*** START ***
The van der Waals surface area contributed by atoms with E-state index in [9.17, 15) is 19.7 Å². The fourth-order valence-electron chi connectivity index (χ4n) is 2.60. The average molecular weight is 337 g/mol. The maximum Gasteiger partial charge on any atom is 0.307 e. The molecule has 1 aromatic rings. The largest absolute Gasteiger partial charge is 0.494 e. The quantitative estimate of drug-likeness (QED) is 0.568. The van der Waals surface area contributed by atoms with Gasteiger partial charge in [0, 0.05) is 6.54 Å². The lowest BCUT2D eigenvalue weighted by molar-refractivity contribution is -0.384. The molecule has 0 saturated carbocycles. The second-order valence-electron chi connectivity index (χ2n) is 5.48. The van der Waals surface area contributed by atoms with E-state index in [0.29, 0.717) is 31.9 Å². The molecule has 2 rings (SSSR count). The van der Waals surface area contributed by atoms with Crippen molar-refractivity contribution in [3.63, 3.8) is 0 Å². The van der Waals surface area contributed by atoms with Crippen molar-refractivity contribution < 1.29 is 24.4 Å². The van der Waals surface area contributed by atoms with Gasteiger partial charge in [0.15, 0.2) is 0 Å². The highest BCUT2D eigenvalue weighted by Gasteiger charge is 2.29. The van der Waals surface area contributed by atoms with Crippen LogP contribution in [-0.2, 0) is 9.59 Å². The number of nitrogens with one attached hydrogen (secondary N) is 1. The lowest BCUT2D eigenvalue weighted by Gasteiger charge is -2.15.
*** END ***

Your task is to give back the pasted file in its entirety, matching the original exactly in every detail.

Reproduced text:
The van der Waals surface area contributed by atoms with E-state index in [9.17, 15) is 19.7 Å². The fourth-order valence-electron chi connectivity index (χ4n) is 2.60. The average molecular weight is 337 g/mol. The maximum Gasteiger partial charge on any atom is 0.307 e. The molecule has 1 aromatic rings. The largest absolute Gasteiger partial charge is 0.494 e. The quantitative estimate of drug-likeness (QED) is 0.568. The van der Waals surface area contributed by atoms with Gasteiger partial charge in [0, 0.05) is 6.54 Å². The lowest BCUT2D eigenvalue weighted by molar-refractivity contribution is -0.384. The molecule has 0 saturated carbocycles. The second-order valence-electron chi connectivity index (χ2n) is 5.48. The van der Waals surface area contributed by atoms with E-state index in [0.29, 0.717) is 31.9 Å². The molecule has 2 rings (SSSR count). The van der Waals surface area contributed by atoms with Crippen molar-refractivity contribution in [3.63, 3.8) is 0 Å². The van der Waals surface area contributed by atoms with Crippen molar-refractivity contribution < 1.29 is 24.4 Å². The van der Waals surface area contributed by atoms with Gasteiger partial charge in [0.15, 0.2) is 0 Å². The highest BCUT2D eigenvalue weighted by Gasteiger charge is 2.29. The van der Waals surface area contributed by atoms with Crippen LogP contribution in [-0.2, 0) is 9.59 Å². The number of nitrogens with one attached hydrogen (secondary N) is 1. The lowest BCUT2D eigenvalue weighted by Gasteiger charge is -2.15.